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Airport Security: 3D baggage scanners could lift restrictions on liquids



  File image of an airport security staff helping travelers while placing their bags through the 3D scanner at Miami International Airport in May 2019.

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Caption

Several US airports have already installed 3D scanning equipment

According to the government, all major British airports will need to introduce 3D baggage tracking equipment by the end of 2022.

The ministers say the technology will increase safety, accelerate pre-boarding controls and end fluid and laptop travel restrictions.

The equipment, similar to the CT scanners used in hospitals, is already being installed in London's airport heathrow.

It provides a clearer picture of the contents of a bag that employees can zoom in and out for review.

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  • Could the space age scanner reduce the queues at the airport? Passengers carrying liquids in their carry-on baggage must carry only containers with a capacity not exceeding 1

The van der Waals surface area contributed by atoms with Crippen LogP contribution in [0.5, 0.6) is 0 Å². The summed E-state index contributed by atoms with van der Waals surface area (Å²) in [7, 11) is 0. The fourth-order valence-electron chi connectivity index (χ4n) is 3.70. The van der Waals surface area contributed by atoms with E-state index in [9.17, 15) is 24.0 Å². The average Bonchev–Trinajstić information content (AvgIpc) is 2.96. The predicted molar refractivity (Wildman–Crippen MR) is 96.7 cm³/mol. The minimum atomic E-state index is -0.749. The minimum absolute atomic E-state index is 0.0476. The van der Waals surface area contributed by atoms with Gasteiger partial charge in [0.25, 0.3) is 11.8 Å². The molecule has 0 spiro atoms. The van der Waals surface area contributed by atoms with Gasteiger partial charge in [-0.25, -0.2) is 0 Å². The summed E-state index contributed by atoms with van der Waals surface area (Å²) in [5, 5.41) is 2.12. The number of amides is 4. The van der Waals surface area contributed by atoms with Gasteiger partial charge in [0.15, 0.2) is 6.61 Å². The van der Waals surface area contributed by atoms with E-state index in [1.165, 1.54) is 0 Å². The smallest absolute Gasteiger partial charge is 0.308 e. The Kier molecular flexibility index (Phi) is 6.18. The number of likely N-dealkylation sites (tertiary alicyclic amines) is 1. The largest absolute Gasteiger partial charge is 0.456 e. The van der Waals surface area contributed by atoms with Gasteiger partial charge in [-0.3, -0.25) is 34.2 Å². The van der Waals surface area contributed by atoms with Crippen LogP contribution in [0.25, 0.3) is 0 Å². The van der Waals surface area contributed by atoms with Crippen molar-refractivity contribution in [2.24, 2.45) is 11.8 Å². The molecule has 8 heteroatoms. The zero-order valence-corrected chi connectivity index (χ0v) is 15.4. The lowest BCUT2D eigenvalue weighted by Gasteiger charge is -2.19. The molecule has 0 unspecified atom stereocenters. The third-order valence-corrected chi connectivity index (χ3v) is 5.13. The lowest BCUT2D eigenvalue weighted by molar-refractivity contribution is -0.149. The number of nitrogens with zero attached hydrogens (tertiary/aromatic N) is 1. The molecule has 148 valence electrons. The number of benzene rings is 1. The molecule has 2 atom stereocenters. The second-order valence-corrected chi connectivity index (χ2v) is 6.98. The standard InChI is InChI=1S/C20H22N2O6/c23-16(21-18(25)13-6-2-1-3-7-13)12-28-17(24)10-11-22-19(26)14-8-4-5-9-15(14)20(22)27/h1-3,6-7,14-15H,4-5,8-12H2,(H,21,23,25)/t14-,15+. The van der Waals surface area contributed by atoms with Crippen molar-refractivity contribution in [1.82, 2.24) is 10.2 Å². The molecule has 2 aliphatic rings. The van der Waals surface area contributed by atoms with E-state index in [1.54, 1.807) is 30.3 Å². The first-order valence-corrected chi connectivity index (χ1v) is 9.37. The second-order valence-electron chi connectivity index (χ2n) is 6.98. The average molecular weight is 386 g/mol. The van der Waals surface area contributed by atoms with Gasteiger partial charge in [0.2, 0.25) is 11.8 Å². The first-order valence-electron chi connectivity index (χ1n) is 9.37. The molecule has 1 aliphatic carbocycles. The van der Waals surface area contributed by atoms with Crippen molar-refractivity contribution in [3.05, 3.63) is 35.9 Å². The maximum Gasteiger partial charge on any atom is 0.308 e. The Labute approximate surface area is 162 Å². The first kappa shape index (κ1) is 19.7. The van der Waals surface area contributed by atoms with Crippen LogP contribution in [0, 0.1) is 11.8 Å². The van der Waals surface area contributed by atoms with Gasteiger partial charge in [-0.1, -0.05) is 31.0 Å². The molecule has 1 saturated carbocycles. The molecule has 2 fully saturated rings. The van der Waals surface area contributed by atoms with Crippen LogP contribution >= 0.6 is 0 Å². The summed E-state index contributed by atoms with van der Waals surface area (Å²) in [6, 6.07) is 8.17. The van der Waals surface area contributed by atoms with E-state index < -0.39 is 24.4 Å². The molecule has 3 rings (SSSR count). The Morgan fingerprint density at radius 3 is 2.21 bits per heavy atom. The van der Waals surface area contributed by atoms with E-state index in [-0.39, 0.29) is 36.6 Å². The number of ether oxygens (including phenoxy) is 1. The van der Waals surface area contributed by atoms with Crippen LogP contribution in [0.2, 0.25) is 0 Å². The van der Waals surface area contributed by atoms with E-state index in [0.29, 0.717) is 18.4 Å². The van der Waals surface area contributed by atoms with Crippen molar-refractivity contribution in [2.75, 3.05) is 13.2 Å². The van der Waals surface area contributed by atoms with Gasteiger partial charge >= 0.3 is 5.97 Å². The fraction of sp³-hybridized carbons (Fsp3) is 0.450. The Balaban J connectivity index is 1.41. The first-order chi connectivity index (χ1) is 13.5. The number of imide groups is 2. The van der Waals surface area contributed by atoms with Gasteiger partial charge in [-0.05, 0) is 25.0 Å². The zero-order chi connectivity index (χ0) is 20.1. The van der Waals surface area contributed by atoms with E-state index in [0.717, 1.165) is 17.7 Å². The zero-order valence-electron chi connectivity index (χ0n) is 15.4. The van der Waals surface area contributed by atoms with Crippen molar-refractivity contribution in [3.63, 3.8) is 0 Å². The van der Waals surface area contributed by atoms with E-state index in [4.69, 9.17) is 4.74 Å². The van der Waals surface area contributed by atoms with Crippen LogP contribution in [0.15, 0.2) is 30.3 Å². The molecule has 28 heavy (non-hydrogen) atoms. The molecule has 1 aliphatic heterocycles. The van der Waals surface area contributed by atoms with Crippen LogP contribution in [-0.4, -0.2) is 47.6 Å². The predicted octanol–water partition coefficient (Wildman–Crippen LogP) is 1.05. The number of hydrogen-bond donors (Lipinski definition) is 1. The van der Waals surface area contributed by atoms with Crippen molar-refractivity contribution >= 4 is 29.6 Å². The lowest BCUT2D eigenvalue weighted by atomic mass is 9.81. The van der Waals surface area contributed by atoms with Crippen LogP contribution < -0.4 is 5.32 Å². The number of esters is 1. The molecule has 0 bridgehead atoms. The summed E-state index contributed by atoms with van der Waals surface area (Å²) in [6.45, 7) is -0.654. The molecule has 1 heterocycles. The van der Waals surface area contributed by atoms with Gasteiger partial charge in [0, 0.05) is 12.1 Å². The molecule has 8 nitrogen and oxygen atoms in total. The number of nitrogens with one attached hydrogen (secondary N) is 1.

00 ml, which must be presented to security personnel in a single, transparent, resealable plastic bag measuring approximately 20 cm x 20 cm. With its introduction, a ban on liquids in the cabin, which had been imposed three months earlier, ended when the British police said it had a conspiracy thwarts up to ten aircraft with explosives hidden in beverage bottles to blow up Prime Minister Boris Johnson said the scanners would reduce the "annoyance" for travelers and improve security.

    "By facilitating travel through British airports, this new equipment will help strengthen the crucial role of our airports in securing Britain's position as a global hub for trade, tourism and investment," he added.

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    Heathrow announced it will spend £ 50m on technology in the coming years.

    It is the first British airport to install the equipment that has since been tested in 2017.

    The airport's managing director, John Holland-Kaye, said it would "less disturbing" travel, adding that the scanners could detect which fluid is in the luggage.

    The scanners are due to be rolled out to other British airports in the next few years.

    Transport Minister Grant Shapps said the new equipment meant "there are no more socks and underwear to take off and you need to separate your fluids and take out your laptops."

    Changes, rather than the taxpayer.

    The technology is already in use by US airports, including Hartsfield-Jackson of Atlanta and O & #; Hare of Chicago.


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